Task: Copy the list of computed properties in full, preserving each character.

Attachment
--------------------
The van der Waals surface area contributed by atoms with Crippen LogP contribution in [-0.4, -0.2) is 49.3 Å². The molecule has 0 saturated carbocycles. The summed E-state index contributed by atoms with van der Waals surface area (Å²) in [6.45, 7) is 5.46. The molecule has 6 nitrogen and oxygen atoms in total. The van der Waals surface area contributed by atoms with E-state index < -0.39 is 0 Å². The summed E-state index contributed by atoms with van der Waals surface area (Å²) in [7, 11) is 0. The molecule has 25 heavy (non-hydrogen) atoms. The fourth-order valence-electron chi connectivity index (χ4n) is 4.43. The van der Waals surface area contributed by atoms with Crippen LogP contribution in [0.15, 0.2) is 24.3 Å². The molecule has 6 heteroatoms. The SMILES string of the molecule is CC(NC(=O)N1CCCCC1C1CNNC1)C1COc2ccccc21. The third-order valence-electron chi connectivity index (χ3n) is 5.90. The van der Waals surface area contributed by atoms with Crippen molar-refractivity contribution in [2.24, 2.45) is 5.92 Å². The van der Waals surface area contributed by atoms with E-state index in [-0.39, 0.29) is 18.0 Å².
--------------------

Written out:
The van der Waals surface area contributed by atoms with Crippen LogP contribution in [-0.4, -0.2) is 49.3 Å². The molecule has 0 saturated carbocycles. The summed E-state index contributed by atoms with van der Waals surface area (Å²) in [6.45, 7) is 5.46. The molecule has 6 nitrogen and oxygen atoms in total. The van der Waals surface area contributed by atoms with E-state index < -0.39 is 0 Å². The summed E-state index contributed by atoms with van der Waals surface area (Å²) in [7, 11) is 0. The molecule has 25 heavy (non-hydrogen) atoms. The fourth-order valence-electron chi connectivity index (χ4n) is 4.43. The van der Waals surface area contributed by atoms with Crippen LogP contribution in [0.15, 0.2) is 24.3 Å². The molecule has 6 heteroatoms. The SMILES string of the molecule is CC(NC(=O)N1CCCCC1C1CNNC1)C1COc2ccccc21. The third-order valence-electron chi connectivity index (χ3n) is 5.90. The van der Waals surface area contributed by atoms with Crippen molar-refractivity contribution in [2.24, 2.45) is 5.92 Å². The van der Waals surface area contributed by atoms with E-state index in [-0.39, 0.29) is 18.0 Å².